Sunday, September 19th | 13 Tishri 5782

May 21, 2014 8:03 pm

Survivor Recounts 1972 PFLP-Red Army Terror Attack at Tel Aviv’s Lod Airport

avatar by Joshua Levitt

Title screen of the BBC program 'Witness' about the PFLP-sponsored attack on Tel Aviv's Lod airport. Photo: Screenshot.

Title screen of the BBC program 'Witness' about the PFLP-sponsored attack on Tel Aviv's Lod airport. Photo: Screenshot.

Ros Sloboda, a wounded survivor of the 1972 terror attack at Israel’s Lod airport in Tel Aviv said, “I was just waiting for the next bullet to hit me, because I was convinced that would kill me,” in a chilling interview on the BBC program ‘Witness’ that aired on Wednesday.

In May, 1972, the Popular Front for the Liberation of Palestine recruited three gunmen from Japan’s Red Army terror group to carry out the airport attack to avenge the killing of two Arab hijackers earlier that month.

The three Japanese students arrived on an Air France flight from Paris. Once their luggage came through, they drew automatic weapons and hand grenades, and began shooting at people indiscriminately, killing26 people and injuring more than 70 others. One of the terrorists killed himself, another was shot by airport security guards and the third was arrested.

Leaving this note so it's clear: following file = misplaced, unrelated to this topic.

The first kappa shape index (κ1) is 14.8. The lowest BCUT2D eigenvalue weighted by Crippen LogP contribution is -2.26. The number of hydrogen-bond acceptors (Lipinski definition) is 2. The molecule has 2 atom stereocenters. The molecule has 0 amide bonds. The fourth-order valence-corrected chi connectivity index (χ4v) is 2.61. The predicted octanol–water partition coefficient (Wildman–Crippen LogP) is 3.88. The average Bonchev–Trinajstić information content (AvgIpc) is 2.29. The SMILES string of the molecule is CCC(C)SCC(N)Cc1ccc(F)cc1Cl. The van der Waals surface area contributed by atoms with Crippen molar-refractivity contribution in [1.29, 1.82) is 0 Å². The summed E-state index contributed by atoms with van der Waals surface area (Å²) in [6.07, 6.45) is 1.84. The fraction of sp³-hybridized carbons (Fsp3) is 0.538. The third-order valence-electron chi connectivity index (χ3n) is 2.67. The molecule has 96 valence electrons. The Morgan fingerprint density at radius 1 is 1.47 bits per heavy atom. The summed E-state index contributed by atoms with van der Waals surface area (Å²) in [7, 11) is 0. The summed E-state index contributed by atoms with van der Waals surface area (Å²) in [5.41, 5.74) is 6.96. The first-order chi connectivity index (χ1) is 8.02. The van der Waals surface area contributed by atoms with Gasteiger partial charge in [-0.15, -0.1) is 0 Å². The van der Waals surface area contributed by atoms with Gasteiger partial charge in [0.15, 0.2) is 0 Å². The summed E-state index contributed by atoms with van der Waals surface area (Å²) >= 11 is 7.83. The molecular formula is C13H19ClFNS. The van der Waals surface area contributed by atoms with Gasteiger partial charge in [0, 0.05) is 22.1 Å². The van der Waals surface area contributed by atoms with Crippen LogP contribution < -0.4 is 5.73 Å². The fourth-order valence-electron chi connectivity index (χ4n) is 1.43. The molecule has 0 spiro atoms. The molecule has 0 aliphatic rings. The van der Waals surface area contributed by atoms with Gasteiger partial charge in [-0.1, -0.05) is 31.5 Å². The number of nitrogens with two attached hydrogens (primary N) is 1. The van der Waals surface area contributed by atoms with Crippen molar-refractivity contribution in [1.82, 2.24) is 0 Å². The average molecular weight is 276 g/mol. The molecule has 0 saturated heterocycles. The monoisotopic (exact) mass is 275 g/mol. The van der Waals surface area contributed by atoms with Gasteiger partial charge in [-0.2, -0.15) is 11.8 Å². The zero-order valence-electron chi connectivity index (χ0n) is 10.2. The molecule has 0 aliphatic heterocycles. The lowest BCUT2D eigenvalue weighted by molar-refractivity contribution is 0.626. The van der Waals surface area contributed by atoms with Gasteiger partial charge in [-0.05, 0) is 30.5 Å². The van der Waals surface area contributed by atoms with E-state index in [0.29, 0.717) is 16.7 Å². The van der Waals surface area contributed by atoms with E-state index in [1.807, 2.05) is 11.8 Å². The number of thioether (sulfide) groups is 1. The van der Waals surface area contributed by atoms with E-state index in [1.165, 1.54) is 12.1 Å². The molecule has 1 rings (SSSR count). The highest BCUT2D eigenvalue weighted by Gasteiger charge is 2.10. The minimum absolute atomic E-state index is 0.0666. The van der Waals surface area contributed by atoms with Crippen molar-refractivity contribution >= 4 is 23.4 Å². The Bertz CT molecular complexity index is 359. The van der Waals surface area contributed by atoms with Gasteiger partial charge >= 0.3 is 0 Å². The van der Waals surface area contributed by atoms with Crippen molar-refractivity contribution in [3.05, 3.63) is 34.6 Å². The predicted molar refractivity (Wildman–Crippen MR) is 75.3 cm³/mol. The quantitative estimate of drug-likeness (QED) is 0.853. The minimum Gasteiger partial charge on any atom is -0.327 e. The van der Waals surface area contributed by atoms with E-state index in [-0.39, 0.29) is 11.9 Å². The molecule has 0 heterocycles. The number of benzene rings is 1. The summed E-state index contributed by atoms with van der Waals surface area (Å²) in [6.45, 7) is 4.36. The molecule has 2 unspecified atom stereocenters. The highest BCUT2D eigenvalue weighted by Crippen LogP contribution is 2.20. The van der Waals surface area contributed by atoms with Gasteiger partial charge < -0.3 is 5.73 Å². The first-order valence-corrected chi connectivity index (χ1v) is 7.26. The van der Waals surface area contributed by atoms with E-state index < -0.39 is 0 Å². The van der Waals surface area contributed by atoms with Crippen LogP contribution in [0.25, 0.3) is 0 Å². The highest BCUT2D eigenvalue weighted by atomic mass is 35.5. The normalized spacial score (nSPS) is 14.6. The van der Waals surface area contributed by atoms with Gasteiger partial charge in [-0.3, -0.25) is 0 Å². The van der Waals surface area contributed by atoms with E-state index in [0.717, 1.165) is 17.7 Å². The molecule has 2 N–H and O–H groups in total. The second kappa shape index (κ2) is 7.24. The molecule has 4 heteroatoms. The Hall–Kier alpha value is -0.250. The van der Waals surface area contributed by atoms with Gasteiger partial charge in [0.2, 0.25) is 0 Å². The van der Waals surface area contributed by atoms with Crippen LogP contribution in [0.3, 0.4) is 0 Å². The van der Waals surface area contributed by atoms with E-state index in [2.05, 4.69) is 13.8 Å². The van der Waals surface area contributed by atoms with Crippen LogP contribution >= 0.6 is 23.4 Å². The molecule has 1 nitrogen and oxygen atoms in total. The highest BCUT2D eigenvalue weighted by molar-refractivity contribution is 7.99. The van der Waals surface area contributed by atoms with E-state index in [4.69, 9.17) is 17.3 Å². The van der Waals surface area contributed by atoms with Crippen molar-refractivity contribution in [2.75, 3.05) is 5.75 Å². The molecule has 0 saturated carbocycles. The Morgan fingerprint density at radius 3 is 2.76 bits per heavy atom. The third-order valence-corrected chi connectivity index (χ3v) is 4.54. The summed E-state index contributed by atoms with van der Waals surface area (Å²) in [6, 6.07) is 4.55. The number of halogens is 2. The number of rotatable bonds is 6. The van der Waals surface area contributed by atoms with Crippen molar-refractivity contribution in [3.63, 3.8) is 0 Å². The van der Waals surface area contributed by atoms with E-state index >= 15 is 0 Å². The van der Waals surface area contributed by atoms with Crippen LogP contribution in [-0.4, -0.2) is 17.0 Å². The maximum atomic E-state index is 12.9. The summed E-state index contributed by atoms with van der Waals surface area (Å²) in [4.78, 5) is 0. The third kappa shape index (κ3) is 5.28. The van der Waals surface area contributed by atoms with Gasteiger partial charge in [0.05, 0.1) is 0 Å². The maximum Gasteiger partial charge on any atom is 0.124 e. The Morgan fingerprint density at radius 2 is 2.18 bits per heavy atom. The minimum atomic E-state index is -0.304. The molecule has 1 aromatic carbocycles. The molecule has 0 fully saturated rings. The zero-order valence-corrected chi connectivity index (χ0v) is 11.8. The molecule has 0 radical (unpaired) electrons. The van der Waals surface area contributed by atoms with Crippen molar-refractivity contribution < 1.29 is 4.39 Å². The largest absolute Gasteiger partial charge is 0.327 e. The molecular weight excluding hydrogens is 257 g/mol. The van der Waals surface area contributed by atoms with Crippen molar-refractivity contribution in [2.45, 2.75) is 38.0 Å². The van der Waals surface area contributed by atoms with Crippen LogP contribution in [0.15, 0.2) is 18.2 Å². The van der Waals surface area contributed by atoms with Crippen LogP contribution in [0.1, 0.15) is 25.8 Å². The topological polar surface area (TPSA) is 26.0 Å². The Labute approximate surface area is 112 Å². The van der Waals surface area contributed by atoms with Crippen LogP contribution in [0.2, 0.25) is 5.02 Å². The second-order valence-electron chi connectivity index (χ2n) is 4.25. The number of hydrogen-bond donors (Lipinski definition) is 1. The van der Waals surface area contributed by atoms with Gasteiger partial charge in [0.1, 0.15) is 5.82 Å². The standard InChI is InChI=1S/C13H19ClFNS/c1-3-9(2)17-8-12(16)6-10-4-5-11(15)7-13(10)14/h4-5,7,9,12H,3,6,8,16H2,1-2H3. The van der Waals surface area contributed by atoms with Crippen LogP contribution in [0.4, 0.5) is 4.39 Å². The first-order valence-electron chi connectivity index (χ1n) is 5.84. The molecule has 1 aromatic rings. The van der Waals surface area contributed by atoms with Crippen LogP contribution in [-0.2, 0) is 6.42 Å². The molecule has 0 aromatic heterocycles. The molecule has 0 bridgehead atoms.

Related coverage

September 17, 2021 5:13 pm

Canadian Academics Suspend Censure of University of Toronto After School ‘Re-Offers’ Job to Anti-Israel Scholar

On Friday, a Canadian teacher's union suspended its censure against the University of Toronto, imposed over accusations that the school...

Recalling that day, May 30, 1972, Sloboda, who was 23 at the time, described hearing the noise of shattering glass, then “people started dropping, there was blood everywhere.” She said she started to run, until she felt blood at the back of her thighs, and realized she’d been shot.

Sloboda described the horrific scene as “the stuff of nightmares, really.” A year later, she moved home to London, where she reflects on life in her garden and has empathy for other survivors of terror attacks, often writing them letters to affirm that life goes on.

Share this Story: Share On Facebook Share On Twitter

Let your voice be heard!

Join the Algemeiner

This site is protected by reCAPTCHA and the Google Privacy Policy and Terms of Service apply.